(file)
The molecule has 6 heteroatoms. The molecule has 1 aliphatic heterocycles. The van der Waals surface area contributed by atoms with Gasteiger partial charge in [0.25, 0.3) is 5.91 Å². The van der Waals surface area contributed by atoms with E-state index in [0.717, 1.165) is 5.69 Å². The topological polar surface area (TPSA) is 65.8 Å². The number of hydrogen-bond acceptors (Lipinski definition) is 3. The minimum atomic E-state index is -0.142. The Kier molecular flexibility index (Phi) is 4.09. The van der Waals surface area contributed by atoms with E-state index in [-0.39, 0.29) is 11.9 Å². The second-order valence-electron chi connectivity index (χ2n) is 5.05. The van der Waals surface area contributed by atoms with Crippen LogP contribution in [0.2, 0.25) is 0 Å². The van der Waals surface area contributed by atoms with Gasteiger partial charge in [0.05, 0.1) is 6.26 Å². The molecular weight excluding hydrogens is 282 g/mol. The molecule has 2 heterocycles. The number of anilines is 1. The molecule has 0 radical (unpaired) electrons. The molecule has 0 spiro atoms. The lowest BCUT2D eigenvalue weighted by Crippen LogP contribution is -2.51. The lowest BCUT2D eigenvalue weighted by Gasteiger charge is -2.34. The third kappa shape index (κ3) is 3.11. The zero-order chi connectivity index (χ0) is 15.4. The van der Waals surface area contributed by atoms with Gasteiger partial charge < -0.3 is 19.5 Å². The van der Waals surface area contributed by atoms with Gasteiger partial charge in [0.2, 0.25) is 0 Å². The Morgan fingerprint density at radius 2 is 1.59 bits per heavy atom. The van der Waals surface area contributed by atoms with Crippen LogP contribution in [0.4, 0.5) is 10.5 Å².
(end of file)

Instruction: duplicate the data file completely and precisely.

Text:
The molecule has 6 heteroatoms. The molecule has 1 aliphatic heterocycles. The van der Waals surface area contributed by atoms with Gasteiger partial charge in [0.25, 0.3) is 5.91 Å². The van der Waals surface area contributed by atoms with E-state index in [0.717, 1.165) is 5.69 Å². The topological polar surface area (TPSA) is 65.8 Å². The number of hydrogen-bond acceptors (Lipinski definition) is 3. The minimum atomic E-state index is -0.142. The Kier molecular flexibility index (Phi) is 4.09. The van der Waals surface area contributed by atoms with E-state index in [-0.39, 0.29) is 11.9 Å². The second-order valence-electron chi connectivity index (χ2n) is 5.05. The van der Waals surface area contributed by atoms with Crippen LogP contribution in [0.2, 0.25) is 0 Å². The van der Waals surface area contributed by atoms with Gasteiger partial charge in [0.05, 0.1) is 6.26 Å². The molecular weight excluding hydrogens is 282 g/mol. The molecule has 2 heterocycles. The number of anilines is 1. The molecule has 0 radical (unpaired) electrons. The molecule has 0 spiro atoms. The lowest BCUT2D eigenvalue weighted by Crippen LogP contribution is -2.51. The lowest BCUT2D eigenvalue weighted by Gasteiger charge is -2.34. The third kappa shape index (κ3) is 3.11. The zero-order chi connectivity index (χ0) is 15.4. The van der Waals surface area contributed by atoms with Gasteiger partial charge < -0.3 is 19.5 Å². The van der Waals surface area contributed by atoms with Gasteiger partial charge in [0.2, 0.25) is 0 Å². The Morgan fingerprint density at radius 2 is 1.59 bits per heavy atom. The van der Waals surface area contributed by atoms with Crippen LogP contribution in [0.4, 0.5) is 10.5 Å².